China culls thousands of pigs as African swine fever spreads

August 22, 2018
African swine fever is not harmful to humans but causes haemorrhagic fever in domesticated pigs and wild boar

More than 14,500 pigs have been culled in an eastern Chinese city, officials said Wednesday, as the world's largest pork producer scrambles to contain an outbreak of African swine fever.

Beijing reported its first case of the disease in early August, and since then the virus has spread to pigs in several cities across China, requiring authorities to destroy large numbers of hogs.

African swine is not harmful to humans but causes in and wild boar that almost always ends in death within a few days.

There is no antidote or vaccine, and the only known method to prevent the disease from spreading is a mass cull of the infected livestock.

The government of the port city of Lianyungang, about 500km (300 miles) north of Shanghai, said it had culled the swine by Monday night in a quarantined area.

Authorities said they had inspected four million other pigs in the city and found no other abnormalities.

In a report to the World Organisation for Animal Health, Beijing said an emergency plan had been launched and control measures taken to halt the spread of the disease.

The UN Food and Agriculture Organisation (FAO) warned in May of the risk of the spread of African swine fever from Russia.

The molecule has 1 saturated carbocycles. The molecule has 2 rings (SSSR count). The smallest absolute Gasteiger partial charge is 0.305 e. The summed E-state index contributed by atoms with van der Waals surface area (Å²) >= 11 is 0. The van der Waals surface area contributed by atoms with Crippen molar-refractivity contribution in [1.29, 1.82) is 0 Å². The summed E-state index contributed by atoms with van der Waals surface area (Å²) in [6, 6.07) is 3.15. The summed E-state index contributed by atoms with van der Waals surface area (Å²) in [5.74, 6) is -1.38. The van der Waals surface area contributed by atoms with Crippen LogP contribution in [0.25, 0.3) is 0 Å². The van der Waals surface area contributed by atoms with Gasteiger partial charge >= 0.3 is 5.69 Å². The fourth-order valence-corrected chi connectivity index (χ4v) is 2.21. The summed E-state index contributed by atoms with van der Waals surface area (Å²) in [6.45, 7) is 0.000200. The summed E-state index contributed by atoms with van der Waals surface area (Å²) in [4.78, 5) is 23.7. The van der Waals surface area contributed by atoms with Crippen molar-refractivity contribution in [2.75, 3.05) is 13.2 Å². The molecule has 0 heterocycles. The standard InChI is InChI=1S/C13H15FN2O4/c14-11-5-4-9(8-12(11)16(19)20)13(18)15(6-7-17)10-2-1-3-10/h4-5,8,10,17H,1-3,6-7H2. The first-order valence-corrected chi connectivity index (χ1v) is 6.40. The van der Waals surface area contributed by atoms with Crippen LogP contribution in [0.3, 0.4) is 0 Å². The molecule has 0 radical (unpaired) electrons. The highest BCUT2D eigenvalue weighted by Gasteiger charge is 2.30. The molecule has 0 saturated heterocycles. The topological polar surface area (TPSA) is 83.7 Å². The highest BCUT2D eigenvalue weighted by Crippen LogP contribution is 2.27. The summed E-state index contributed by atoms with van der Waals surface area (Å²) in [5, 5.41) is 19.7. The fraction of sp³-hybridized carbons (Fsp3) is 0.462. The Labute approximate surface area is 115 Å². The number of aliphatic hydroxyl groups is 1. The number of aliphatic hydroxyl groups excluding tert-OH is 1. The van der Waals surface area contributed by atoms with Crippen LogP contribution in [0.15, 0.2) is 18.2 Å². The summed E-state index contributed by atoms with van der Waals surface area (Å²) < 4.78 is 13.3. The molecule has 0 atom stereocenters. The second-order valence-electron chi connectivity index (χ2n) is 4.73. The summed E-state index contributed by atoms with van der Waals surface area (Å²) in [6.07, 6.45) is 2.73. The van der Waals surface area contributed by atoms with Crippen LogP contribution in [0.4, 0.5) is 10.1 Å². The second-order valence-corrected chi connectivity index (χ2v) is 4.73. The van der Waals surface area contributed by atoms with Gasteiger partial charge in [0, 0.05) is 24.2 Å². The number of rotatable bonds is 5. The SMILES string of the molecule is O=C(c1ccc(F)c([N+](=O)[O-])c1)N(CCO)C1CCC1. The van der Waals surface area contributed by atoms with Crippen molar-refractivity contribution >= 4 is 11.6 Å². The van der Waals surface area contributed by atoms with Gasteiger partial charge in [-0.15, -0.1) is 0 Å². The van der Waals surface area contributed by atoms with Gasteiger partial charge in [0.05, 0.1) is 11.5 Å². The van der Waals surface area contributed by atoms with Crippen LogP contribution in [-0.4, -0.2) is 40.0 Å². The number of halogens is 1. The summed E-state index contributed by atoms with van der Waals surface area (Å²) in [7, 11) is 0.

Around half of the world's are raised in China, and the Chinese are the biggest consumers of pork per capita, according to the FAO.

Explore further: Romania reports 500 outbreaks of African swine fever in pigs

Related Stories

Danes to fence German border to stop boars with swine fever

August 15, 2018

Denmark is to erect a 70-kilometer (43.4-mile) fence along the German border to keep out wild boars, in the hope of preventing the spread of African swine fever, which can jeopardize the country's valuable pork industry.

Recommended for you

Activating a new understanding of gene regulation

November 19, 2018

Regulation of gene expression—turning genes on or off, increasing or decreasing their expression—is critical for defining cell identity during development and coordinating cellular activity throughout the cell's lifetime. ...

How female hyaenas came to dominate males

November 19, 2018

In most animal societies, members of one sex dominate those of the other. Is this, as widely believed, an inevitable consequence of a disparity in strength and ferocity between males and females? Not necessarily. A new study ...

0 comments

Please sign in to add a comment. Registration is free, and takes less than a minute. Read more

Click here to reset your password.
Sign in to get notified via email when new comments are made.